One of the most rewarding things about being a loyal fan to your team is being able to support your team any time they play.
For most people you can watch all your team’s games online or with an extended TV package, but then there are the select few who go all out. They road trip across the state or across the country to see their favorite team compete and to cheer from well behind enemy lines. there’s something about being deep in hostile territory cheering for the other team that you love that just gives fans a rush.
Enter in the Nashville Predators organization who is now taking effective steps to keep away fans out, namely those of the defending Stanley Cup champion Chicago Blackhawks.
A report has surfaced from Section 303 that the Predators are furthering their “Keep the Red Out” campaign by putting up hoops for people (namely Chicagoans) to jump through in order to purchase tickets for Preds-Hawks games in Bridgestone Arena.
The “Keep the Red Out” campaign has recently seen Nashville target former division rival Detroit. During the 2012 Stanley Cup playoffs when the two teams met people could trade in their Red Wings jerseys for 50% off a Predators gold jersey. That seems perfectly legal and a fun way to score a jersey, this ticket selling endeavor might strike a bad chord though with the wrong people.
The “hoops” to jump through are essentially two things. 1. Anybody wishing to purchase a ticket for the games against Chicago must also purchase an additional game. 2. For pre-sale ticket orders only certain zip codes will be unlocked and allowed to purchase Chicago-Nashville tickets with the same additional game condition.
“For Blackhawks games, we want to make sure that we preserve this building as much as we can for those who live in Smashville,” said Predators president and chief operating officer Sean Henry.
“What it’s going to do by forcing another game is we’ll almost direct it toward people that live in the general area, for the most part. And (for the pre-sale) only those in the zip codes that we unlock can buy the Blackhawk game and a second game. So we’re breaking down every barrier we can to Keep the Red Out.”
While this may seem like good old fashioned rivalry in sports it could also be viewed as unethical. While most businesses do reserve the right to refuse service to anyone, to do it on this scale seems almost discriminatory. To intentionally keep out fans because your crowds are 50-50 for home and away isn’t the people’s fault. Maybe your product on the ice is lacking, like say to the tune of 14th in conference, and a .427 point percentage.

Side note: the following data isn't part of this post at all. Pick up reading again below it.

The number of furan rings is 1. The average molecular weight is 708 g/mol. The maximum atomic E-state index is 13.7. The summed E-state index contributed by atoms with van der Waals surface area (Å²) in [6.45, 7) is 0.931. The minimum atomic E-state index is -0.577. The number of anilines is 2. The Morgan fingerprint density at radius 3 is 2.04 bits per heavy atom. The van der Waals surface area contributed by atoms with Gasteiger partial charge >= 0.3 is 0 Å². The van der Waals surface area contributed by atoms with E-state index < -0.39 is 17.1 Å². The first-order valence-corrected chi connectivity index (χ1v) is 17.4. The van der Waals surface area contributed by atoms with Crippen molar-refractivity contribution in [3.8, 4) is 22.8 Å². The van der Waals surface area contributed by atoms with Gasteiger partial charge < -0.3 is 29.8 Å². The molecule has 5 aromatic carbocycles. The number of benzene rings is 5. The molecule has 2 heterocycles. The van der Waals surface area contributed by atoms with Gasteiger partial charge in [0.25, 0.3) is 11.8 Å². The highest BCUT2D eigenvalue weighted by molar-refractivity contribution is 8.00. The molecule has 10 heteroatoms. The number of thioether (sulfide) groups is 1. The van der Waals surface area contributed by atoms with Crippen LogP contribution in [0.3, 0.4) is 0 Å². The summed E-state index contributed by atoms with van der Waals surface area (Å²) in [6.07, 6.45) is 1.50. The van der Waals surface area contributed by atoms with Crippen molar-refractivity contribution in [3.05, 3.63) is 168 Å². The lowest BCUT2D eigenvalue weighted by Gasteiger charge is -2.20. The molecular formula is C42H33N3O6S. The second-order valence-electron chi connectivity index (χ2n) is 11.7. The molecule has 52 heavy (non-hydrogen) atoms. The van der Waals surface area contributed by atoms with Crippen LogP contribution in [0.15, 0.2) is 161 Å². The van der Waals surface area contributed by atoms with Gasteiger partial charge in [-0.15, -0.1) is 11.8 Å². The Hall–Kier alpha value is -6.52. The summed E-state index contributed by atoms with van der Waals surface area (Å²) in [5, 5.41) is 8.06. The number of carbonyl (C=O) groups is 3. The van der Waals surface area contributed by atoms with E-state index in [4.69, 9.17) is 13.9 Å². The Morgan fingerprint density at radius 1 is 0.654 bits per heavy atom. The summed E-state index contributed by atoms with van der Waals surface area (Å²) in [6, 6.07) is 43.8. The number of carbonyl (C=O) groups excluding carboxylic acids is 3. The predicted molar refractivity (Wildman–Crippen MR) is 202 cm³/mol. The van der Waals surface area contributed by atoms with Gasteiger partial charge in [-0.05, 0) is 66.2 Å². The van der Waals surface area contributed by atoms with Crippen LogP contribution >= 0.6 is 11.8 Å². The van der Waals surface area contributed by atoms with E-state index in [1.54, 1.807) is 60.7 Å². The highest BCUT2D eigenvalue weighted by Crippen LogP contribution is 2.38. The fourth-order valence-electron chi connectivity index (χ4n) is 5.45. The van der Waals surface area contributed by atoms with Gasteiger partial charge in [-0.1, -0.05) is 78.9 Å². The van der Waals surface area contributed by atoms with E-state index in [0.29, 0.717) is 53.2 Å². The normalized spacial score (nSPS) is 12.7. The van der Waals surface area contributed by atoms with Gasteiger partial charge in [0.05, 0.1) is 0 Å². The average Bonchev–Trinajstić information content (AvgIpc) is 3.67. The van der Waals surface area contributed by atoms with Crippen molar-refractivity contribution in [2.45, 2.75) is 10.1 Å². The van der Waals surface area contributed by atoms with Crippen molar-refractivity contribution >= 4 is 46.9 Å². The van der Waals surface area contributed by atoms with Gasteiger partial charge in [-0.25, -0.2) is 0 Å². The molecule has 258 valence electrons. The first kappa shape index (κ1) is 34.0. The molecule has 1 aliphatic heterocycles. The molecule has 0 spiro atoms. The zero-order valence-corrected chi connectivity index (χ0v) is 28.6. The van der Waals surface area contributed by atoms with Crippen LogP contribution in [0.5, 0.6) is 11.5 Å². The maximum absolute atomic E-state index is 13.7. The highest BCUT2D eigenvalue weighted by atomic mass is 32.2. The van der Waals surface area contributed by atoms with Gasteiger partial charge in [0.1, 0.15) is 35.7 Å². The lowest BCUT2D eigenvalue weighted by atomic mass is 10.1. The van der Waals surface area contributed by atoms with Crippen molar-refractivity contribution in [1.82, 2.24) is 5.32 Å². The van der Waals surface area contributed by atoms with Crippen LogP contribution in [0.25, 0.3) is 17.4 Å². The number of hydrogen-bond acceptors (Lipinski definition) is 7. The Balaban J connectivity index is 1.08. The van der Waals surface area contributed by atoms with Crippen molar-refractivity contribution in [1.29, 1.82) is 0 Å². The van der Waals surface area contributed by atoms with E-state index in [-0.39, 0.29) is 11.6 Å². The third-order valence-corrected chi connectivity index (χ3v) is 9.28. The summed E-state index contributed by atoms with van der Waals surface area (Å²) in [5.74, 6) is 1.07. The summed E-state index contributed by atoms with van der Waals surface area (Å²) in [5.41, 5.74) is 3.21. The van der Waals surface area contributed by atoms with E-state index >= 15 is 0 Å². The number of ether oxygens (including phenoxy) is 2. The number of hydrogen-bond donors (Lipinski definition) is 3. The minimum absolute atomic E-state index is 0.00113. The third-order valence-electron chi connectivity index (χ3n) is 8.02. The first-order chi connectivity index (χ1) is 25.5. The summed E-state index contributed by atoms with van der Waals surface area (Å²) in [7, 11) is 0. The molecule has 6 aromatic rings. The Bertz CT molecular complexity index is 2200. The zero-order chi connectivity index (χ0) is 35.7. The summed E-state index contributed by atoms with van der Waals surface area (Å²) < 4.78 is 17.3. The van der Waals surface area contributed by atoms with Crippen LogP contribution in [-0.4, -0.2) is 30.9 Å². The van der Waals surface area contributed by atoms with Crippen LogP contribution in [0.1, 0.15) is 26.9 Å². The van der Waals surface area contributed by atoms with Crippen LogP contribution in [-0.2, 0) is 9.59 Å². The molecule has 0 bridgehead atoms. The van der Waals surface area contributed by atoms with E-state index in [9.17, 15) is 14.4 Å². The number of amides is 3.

You can’t blame Chicagoans for wanting to see their team on the road, often times 98-100% of season ticket holders hold over for the next year, and that makes single game tickets hard to come by without having to purchase them at ridiculous markup rates at places like StubHub. Plus when you consider average ticket price between the two franchises it makes sense from an economic standpoint to fans, especially for Hawks fans who live in between the two cities.
Chicago is roughly seven hours from Nashville, it’s actually less of a drive to see road games against the Wild (six hours), Blues (four and a half hours) and former division (but still bitter) rival Red Wings (four hours) and arguably a better hockey experience what with the tradition steeped in all three of those cities and franchises. So go ahead Nashville. keep the snow birds out, it’s your loss in terms of team money and it’s your city’s loss in terms of tourism deterred away. While they may think they are doig a service to their fans trying to implement this they are really hurting themselves and their city with this ludicrous policy.
All in all, this definitely seems to scream foul, and either the Predators will give up the charade and allow the tickets to be bought by whomever comes first (like it should be) or they will find themselves with just as many Blackhawk fans at their games because guess what? They don’t have jurisdiction over second-hand retailers, and that’s where people go to get Blackhawks tickets anyways because they are in such high demand. Fun try Nashville, but this is ultimately a bad idea.